What then of the information age, where we are surrounded by millions of images with ambiguous glances & implications? Pierre needed only two to possess him. I once got in trouble for a picture taken of me in England with a drunk Welsh girl, with whom I had barely ever spoken. If the circumstances, emotions, dramas, behind the taking of the photograph were impossible to imagine to my current friends, what will my children make of it, or my poor biographer, or if the lost girl or any of her friends or relatives gets a hand on it, now or whenever. I think my innocence lies in the hesitancy of my right hand, not holding her in any familiar way. I can hardly recall what I was thinking or doing what itwas shot. Our faces are ambiguous.

"And now, by irresistible intuitions, all that had been inexplicably mysterious to him in the portrait, and all that had been inexplicably familiar in the face, most magically these now coincided; the merriness of the one not inharmonious with the mournfulness of the other, but by some ineffable correlativeness, they reciprocally identified each other, and, as it were, melted into each other, and thus interpenetratingly uniting, presented lineaments of an added supernaturalness.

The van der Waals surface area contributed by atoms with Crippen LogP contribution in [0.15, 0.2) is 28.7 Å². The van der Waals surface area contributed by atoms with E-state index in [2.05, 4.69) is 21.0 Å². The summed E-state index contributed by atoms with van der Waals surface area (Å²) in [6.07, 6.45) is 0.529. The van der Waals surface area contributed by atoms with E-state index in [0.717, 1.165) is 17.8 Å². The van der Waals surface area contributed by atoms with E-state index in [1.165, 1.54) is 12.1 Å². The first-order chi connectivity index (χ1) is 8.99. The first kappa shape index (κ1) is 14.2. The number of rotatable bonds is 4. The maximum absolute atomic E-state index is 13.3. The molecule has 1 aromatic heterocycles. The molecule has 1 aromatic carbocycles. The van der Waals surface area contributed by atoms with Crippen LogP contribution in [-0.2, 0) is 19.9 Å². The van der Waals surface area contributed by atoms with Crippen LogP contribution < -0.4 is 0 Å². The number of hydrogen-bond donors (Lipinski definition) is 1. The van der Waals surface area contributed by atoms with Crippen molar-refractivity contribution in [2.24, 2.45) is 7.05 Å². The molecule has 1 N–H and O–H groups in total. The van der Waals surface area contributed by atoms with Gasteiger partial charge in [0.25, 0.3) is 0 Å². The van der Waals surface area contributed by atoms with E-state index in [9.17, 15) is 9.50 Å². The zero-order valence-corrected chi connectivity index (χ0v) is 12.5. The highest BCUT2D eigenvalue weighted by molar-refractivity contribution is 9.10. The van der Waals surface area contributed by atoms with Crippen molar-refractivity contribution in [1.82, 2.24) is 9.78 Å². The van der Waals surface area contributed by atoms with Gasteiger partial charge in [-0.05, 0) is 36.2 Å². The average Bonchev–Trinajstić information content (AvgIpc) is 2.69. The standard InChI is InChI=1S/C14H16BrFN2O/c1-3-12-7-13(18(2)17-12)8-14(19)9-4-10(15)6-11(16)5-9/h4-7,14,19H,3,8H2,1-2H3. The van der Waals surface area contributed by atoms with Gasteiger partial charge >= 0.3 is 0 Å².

"On all sides, the physical world of solid objects now slidingly displaced itself from around him, and he floated into an ether of visions; and, starting to his feet with clenched hands and outstaring eyes at the transfixed face in the air, he ejaculated that wonderful verse from Dante, descriptive of the two mutually absorbing shapes in the Inferno:

"Ah! how dost thou change,
Agnello! See! thou art nor double now,
Nor only one!"


Grace said...

Well written, friend. send it to the New Yorker, you might make a wad and start a Melville revival.

James Welsch said...

I prematurely blew my wad, on what you might call a dry run... Plus I don't think the New Yorker takes reviews from people who have read half the book...